here January 4. The course will continue until
March 1 and during that time those reenrolled will
receive work in all the phases of agriculture in lectures
and laboratories. They are being instructed by
members of the regular agricultural faculty and have the
use of the equipment on the university farm. A
total of 80 students, including 14 regular short course
students, three federal board students, and 63 ex-service
men are being given the course by the Y.M.C.A. in
cooperation with the College of Agriculture are enrolled
in the work. Samuel Franklin is a Federal Board
Ohio Farms. Mr. W.L. Vallindingham of Science Hill,
Ky., the popular Southern Railway operator, is branching
out and is now representing a large real estate firm in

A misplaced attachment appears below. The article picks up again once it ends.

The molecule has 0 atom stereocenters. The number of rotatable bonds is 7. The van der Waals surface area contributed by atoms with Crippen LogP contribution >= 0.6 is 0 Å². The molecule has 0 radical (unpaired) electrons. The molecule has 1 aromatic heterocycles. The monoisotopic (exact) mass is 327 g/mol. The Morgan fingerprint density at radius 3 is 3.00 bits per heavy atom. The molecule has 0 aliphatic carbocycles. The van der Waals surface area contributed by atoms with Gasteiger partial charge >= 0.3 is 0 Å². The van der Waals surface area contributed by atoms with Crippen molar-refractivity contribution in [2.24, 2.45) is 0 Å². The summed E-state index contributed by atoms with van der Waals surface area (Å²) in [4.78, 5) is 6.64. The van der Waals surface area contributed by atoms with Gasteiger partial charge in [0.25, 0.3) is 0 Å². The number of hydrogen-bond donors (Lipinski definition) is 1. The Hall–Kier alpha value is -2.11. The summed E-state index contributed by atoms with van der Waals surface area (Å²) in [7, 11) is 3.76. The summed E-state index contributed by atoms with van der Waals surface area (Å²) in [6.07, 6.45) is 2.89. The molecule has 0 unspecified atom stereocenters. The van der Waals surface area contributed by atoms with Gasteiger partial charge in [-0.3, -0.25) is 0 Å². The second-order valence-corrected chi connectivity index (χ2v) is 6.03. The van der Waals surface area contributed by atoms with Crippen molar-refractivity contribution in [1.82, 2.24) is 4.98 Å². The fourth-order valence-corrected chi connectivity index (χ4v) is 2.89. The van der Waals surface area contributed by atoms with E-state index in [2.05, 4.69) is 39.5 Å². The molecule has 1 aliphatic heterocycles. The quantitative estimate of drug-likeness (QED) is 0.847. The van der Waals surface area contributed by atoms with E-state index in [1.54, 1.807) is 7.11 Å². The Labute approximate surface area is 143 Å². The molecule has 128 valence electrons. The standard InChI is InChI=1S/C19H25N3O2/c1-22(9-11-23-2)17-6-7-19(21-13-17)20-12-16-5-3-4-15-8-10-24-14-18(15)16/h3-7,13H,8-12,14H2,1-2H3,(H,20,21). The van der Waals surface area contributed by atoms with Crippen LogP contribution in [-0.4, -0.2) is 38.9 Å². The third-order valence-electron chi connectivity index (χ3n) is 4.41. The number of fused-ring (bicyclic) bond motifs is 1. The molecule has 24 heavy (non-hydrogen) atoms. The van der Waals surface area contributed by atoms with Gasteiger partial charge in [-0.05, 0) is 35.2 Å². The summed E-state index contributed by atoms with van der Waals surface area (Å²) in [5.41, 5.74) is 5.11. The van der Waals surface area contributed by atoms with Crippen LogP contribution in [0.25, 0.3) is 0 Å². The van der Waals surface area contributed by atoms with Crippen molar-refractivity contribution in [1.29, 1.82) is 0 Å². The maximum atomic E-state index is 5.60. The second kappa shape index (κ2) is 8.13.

Cincinnati, Ohio, in addition to his railroad
duties. He has an advertisement in this issue of
the Journal. Read it.
A Big Suit. The Monticello Outlook says: A suit has
been filed by the heirs of Juda Denney against Uriah
Crabtree and wife, of Windy City, seeking to set aside
the Will of Juda Denney on the grounds that the deed from
her father to her was for a life interest only. The
plaintiffs are represented by Judge H.C. Kennedy and V.P
Smith, of Somerset, and the defendants will probably be
represented by Duncan & Bell, Bertram and Bertram,
and J.P. Harrison of the local bar. The suit does
not effect the title of the lease as all the heirs of
Juda Denney have signed it.
To Florida. Chas. H. Moore, manager of the
Gainesboro Telephone Co., and J.D. Koger, farmer and
banker, left last Friday for a short trip to Tampa,
Florida. Mr. Moore went on a business trip and Mr.
Koger accompanied him.
Mr. M. Warren Writes Letter From Texas. Is Enjoying
His Stay In Lone Star State. Round Rock,
Texas, Jan. 3, 1921. Editor Somerset Journal,
Ky. Dear Sir: - Your many subscribers in Texas have
suggested that I write a short letter to The
Journal. I thought it might be interesting to them
as well as your readers at home. I first came to
Greenville to visit my nephew, J.T. Burch, who has a job